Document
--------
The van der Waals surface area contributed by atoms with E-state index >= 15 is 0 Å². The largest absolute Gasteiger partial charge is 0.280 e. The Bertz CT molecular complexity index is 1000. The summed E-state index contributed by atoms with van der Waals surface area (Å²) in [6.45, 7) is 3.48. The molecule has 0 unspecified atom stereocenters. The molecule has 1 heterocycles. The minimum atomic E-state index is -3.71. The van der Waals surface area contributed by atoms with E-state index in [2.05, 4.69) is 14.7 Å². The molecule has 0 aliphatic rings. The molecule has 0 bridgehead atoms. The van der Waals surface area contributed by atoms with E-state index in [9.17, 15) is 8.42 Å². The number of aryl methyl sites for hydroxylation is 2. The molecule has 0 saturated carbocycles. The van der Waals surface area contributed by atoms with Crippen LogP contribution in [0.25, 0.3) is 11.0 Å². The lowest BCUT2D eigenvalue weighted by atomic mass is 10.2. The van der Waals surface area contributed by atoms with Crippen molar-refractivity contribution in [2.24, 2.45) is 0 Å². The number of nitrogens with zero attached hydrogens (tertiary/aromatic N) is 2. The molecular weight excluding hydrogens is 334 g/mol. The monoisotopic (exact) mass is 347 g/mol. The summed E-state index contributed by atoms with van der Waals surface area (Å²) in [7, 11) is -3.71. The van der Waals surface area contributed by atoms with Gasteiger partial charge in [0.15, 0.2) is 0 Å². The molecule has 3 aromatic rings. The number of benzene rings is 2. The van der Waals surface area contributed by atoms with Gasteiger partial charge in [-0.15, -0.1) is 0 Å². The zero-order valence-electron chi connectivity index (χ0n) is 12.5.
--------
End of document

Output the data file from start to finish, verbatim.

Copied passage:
The van der Waals surface area contributed by atoms with E-state index >= 15 is 0 Å². The largest absolute Gasteiger partial charge is 0.280 e. The Bertz CT molecular complexity index is 1000. The summed E-state index contributed by atoms with van der Waals surface area (Å²) in [6.45, 7) is 3.48. The molecule has 0 unspecified atom stereocenters. The molecule has 1 heterocycles. The minimum atomic E-state index is -3.71. The van der Waals surface area contributed by atoms with E-state index in [2.05, 4.69) is 14.7 Å². The molecule has 0 aliphatic rings. The molecule has 0 bridgehead atoms. The van der Waals surface area contributed by atoms with E-state index in [9.17, 15) is 8.42 Å². The number of aryl methyl sites for hydroxylation is 2. The molecule has 0 saturated carbocycles. The van der Waals surface area contributed by atoms with Crippen LogP contribution in [0.25, 0.3) is 11.0 Å². The lowest BCUT2D eigenvalue weighted by atomic mass is 10.2. The van der Waals surface area contributed by atoms with Crippen molar-refractivity contribution in [2.24, 2.45) is 0 Å². The number of nitrogens with zero attached hydrogens (tertiary/aromatic N) is 2. The molecular weight excluding hydrogens is 334 g/mol. The monoisotopic (exact) mass is 347 g/mol. The summed E-state index contributed by atoms with van der Waals surface area (Å²) in [7, 11) is -3.71. The van der Waals surface area contributed by atoms with Gasteiger partial charge in [0.15, 0.2) is 0 Å². The molecule has 3 aromatic rings. The number of benzene rings is 2. The van der Waals surface area contributed by atoms with Gasteiger partial charge in [-0.15, -0.1) is 0 Å². The zero-order valence-electron chi connectivity index (χ0n) is 12.5.